Skip to end of metadata
Go to start of metadata

User defined actions are created using the defaction keyword. The defaction keyword closely follows the syntax of functions. User-defined actions allow for data preprocessing and the execution of one or more actions. User-defined actions are useful for wrapping actions to allow for composite actions or a cleaner syntax surrounding existing actions for a common use case.

defaction(<parameters>) {
  <declaration0>
  ...
  <declarationN>

  <action block>
}

The parameters are a possibly empty, comma-separated list of variable names. All parameters can be assigned a default value. Zero or more declarations can be included to prepare data for the action block.

The action block is the same as the action block in a rule. Any action, including a user-defined action, can be used in the action block. Actions can be simple or compound. A simple action is a valid action block. For example, the following defines an action called send_warning using the event:send action:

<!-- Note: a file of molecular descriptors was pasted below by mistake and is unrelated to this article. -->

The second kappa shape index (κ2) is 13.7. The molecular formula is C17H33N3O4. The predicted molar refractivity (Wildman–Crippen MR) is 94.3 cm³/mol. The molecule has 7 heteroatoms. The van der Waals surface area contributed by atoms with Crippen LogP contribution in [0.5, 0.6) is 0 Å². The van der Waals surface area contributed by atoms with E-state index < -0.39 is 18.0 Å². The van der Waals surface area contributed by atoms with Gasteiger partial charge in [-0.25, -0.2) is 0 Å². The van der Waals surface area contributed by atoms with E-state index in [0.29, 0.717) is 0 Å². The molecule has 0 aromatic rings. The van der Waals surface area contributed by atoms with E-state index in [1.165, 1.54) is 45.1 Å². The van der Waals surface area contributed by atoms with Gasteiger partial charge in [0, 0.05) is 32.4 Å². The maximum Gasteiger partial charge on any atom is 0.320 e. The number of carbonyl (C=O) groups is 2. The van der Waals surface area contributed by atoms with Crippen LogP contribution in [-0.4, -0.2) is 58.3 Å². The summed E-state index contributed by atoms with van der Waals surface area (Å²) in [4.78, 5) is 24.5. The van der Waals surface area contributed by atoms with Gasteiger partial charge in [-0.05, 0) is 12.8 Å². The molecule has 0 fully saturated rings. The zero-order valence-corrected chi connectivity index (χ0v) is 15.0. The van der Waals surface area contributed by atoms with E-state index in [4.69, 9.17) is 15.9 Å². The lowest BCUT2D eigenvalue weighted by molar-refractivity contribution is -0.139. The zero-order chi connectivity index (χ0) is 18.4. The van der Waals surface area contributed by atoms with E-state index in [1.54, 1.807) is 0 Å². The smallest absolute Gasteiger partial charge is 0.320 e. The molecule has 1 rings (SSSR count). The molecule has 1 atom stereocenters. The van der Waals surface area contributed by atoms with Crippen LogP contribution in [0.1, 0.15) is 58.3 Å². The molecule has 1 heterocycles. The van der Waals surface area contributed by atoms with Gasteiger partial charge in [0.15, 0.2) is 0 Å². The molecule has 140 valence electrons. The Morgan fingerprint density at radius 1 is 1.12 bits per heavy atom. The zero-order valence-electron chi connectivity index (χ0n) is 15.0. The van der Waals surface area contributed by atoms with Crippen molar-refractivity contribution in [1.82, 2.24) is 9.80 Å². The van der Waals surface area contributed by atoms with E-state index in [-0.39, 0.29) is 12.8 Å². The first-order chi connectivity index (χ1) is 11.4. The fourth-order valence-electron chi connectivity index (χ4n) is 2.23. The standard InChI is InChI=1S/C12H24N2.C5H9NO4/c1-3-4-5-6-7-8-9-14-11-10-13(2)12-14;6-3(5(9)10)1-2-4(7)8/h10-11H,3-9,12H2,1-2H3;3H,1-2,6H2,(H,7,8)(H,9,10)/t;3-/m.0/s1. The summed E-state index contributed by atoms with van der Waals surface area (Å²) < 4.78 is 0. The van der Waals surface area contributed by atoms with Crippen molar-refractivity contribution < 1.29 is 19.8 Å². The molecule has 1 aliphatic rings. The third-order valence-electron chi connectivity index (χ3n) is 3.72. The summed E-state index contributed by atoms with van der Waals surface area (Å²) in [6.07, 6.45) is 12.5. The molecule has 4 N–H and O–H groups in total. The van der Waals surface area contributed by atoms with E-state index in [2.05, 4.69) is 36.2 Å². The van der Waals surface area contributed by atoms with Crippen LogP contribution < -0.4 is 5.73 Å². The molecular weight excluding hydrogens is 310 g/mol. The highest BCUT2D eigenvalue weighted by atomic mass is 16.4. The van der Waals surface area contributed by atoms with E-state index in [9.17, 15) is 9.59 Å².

send_warning = defaction(msg, eci) {
  event:send({"eci":eci, "domain":"message", "type":"warning", "attrs": {"warning":"Warning!" + msg}});
}

Compound actions work the same as a rule. Suppose, for example, that in addition to putting up a notification, you wished to use send_directive:

send_warning = defaction(msg, eci) {

  every {
    event:send({"eci":eci, "domain":"message", "type":"warning", "attrs": {"warning":"Warning!" + msg}});

    send_directive("a_warning_was_given", {"message":"msg"})
  }
}

The variable send_warning only has meaning in an action context within a rule. Because user-defined actions are first-class values (i.e., they can be returned as the result of executing an expression), they can be passed into functions or other user-defined actions and returned as the result from a function. You can thus write recursive actions.

  • No labels